She mentioned that she also champions the school started a year ago by the Chabad of Basking Ridge but that people in the Scotch Plains area want something closer.

Rockman said that the Cranford Schechter school “was a most special place,” and its closing was “a huge loss, but it was the best thing for the health” of the school as a whole. The Cranford branch was closed, she said, because of lack of enrollment, and she asked the three planners what will be different this time.

Goldstein stressed that as much as he respects the Schechter schools, what he, Fitzer, and Klieger have in mind is not a Conservative school like those, but “a community school” at which children from all streams of Judaism would feel equally at home.

They also underlined their commitment to accommodate all academic levels. Fitzer said, “Too often programs for children with autism or special needs don’t have a Jewish component. It’s important for all students to have the opportunity to be part of the Jewish family and community.”

The participants debated whether that inclusiveness might scare away parents who regard their children as destined for places like Harvard. Naldi was emphatic that all parents want the same thing — “what’s best for their child.” So long as everything in the classroom is under control, and they feel that their child’s needs are being met, she said, then there’s no problem with inclusiveness.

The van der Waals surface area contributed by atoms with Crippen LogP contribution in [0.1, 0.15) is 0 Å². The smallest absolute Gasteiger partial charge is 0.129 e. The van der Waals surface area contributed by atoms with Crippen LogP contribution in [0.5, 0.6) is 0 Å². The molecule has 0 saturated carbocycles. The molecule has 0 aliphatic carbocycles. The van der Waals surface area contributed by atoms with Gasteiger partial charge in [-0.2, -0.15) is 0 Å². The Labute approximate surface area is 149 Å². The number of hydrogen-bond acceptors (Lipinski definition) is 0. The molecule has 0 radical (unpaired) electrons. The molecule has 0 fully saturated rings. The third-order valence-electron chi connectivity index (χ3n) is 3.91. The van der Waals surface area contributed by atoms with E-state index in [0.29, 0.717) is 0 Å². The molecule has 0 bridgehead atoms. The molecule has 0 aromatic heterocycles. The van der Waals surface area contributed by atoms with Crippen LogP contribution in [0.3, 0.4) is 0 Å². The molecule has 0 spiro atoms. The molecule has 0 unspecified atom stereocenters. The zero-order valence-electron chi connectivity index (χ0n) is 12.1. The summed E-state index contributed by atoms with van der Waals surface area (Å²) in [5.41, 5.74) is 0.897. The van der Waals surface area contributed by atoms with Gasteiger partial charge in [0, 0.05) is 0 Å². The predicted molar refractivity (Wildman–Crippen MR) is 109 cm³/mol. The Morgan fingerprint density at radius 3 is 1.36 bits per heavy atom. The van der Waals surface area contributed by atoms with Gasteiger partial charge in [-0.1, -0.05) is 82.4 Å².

Goldstein said, “This might seem like a utopian vision, but it’s one that we can strive toward.”

Amy and Daniel Petter-Lipstein of Highland Park are not interested in transferring their three children to a new school; they are, they said, pleased with Yeshivat Netivot, the Orthodox Jewish Montessori school in Edison that they attend. The couple were at the meeting to suggest it as a model, and both spoke about the teaching methods that make children want to attend school — and motivate parents to find a way to pay the fees.

Cost was a central issue. Getting practical, a mother originally from Israel — who spoke passionately about wanting her children to grow up in a close-knit Jewish community — offered to provide snacks at future meetings, to save the planners their first deficit item.

One of the fathers present said that demographics and the current economy might make it impossible to launch a day school, but suggested starting with a more limited plan — an afternoon religious school offering perhaps one-and-a-half-hour classes five days a week.

Goldstein responded that youngsters’ schedules of extracurricular activities make that a tough option, but they would be considering all ideas. The trio’s next step is a meeting with RAVSAK within the next few weeks, he said, to begin exploring the possibilities.

Those interested in connecting with the planners to learn more and share their ideas can contact them at